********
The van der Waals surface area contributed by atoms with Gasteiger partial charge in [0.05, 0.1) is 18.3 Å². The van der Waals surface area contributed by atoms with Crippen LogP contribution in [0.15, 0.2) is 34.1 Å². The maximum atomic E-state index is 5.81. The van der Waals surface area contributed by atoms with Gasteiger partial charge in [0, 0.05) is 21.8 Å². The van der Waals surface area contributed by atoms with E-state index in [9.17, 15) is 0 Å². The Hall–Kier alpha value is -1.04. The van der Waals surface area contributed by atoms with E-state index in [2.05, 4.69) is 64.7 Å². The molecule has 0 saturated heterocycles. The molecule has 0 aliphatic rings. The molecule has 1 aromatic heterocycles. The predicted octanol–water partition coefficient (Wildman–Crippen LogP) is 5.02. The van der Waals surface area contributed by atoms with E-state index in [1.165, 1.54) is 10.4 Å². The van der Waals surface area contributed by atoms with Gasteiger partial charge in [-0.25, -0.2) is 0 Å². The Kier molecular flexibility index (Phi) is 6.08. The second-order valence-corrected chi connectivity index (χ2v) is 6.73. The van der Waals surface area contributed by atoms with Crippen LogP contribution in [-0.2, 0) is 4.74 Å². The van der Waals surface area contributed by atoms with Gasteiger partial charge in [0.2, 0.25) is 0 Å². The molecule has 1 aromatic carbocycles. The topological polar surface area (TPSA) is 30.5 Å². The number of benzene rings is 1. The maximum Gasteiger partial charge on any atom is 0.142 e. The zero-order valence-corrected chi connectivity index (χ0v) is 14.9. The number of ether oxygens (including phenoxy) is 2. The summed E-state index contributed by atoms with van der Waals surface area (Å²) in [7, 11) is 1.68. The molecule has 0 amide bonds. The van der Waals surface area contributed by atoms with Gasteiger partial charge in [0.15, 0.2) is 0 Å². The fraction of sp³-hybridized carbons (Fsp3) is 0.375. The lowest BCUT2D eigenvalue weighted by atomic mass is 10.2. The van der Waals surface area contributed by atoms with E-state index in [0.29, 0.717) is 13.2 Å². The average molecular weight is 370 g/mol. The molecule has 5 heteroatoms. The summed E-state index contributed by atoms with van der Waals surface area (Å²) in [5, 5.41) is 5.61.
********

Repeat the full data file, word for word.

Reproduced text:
The van der Waals surface area contributed by atoms with Gasteiger partial charge in [0.05, 0.1) is 18.3 Å². The van der Waals surface area contributed by atoms with Crippen LogP contribution in [0.15, 0.2) is 34.1 Å². The maximum atomic E-state index is 5.81. The van der Waals surface area contributed by atoms with Gasteiger partial charge in [0, 0.05) is 21.8 Å². The van der Waals surface area contributed by atoms with E-state index in [9.17, 15) is 0 Å². The Hall–Kier alpha value is -1.04. The van der Waals surface area contributed by atoms with E-state index in [2.05, 4.69) is 64.7 Å². The molecule has 0 saturated heterocycles. The molecule has 0 aliphatic rings. The molecule has 1 aromatic heterocycles. The predicted octanol–water partition coefficient (Wildman–Crippen LogP) is 5.02. The van der Waals surface area contributed by atoms with E-state index in [1.165, 1.54) is 10.4 Å². The van der Waals surface area contributed by atoms with Gasteiger partial charge in [-0.25, -0.2) is 0 Å². The Kier molecular flexibility index (Phi) is 6.08. The second-order valence-corrected chi connectivity index (χ2v) is 6.73. The van der Waals surface area contributed by atoms with Crippen LogP contribution in [-0.2, 0) is 4.74 Å². The van der Waals surface area contributed by atoms with Gasteiger partial charge in [0.2, 0.25) is 0 Å². The molecule has 1 aromatic carbocycles. The topological polar surface area (TPSA) is 30.5 Å². The number of benzene rings is 1. The maximum Gasteiger partial charge on any atom is 0.142 e. The zero-order valence-corrected chi connectivity index (χ0v) is 14.9. The number of ether oxygens (including phenoxy) is 2. The summed E-state index contributed by atoms with van der Waals surface area (Å²) in [7, 11) is 1.68. The molecule has 0 amide bonds. The van der Waals surface area contributed by atoms with Gasteiger partial charge in [0.15, 0.2) is 0 Å². The fraction of sp³-hybridized carbons (Fsp3) is 0.375. The lowest BCUT2D eigenvalue weighted by atomic mass is 10.2. The van der Waals surface area contributed by atoms with E-state index in [0.29, 0.717) is 13.2 Å². The average molecular weight is 370 g/mol. The molecule has 5 heteroatoms. The summed E-state index contributed by atoms with van der Waals surface area (Å²) in [5, 5.41) is 5.61.